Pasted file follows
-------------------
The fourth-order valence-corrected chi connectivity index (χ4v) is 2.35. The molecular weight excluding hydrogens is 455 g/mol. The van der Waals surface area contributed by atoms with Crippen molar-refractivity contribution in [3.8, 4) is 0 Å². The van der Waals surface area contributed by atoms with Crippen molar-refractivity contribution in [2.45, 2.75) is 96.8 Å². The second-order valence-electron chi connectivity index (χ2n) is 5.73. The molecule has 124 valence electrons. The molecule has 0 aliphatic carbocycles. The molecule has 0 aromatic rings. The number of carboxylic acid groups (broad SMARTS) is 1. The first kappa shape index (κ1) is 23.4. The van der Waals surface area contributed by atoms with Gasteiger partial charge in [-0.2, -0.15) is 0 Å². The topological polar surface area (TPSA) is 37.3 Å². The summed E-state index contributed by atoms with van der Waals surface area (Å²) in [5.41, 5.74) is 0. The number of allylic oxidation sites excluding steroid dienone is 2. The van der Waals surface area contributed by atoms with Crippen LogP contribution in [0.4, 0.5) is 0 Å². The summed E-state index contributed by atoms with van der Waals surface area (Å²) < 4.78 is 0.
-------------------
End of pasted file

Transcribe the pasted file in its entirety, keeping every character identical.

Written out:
The fourth-order valence-corrected chi connectivity index (χ4v) is 2.35. The molecular weight excluding hydrogens is 455 g/mol. The van der Waals surface area contributed by atoms with Crippen molar-refractivity contribution in [3.8, 4) is 0 Å². The van der Waals surface area contributed by atoms with Crippen molar-refractivity contribution in [2.45, 2.75) is 96.8 Å². The second-order valence-electron chi connectivity index (χ2n) is 5.73. The molecule has 124 valence electrons. The molecule has 0 aliphatic carbocycles. The molecule has 0 aromatic rings. The number of carboxylic acid groups (broad SMARTS) is 1. The first kappa shape index (κ1) is 23.4. The van der Waals surface area contributed by atoms with Gasteiger partial charge in [-0.2, -0.15) is 0 Å². The topological polar surface area (TPSA) is 37.3 Å². The summed E-state index contributed by atoms with van der Waals surface area (Å²) in [5.41, 5.74) is 0. The number of allylic oxidation sites excluding steroid dienone is 2. The van der Waals surface area contributed by atoms with Crippen LogP contribution in [0.4, 0.5) is 0 Å². The summed E-state index contributed by atoms with van der Waals surface area (Å²) < 4.78 is 0.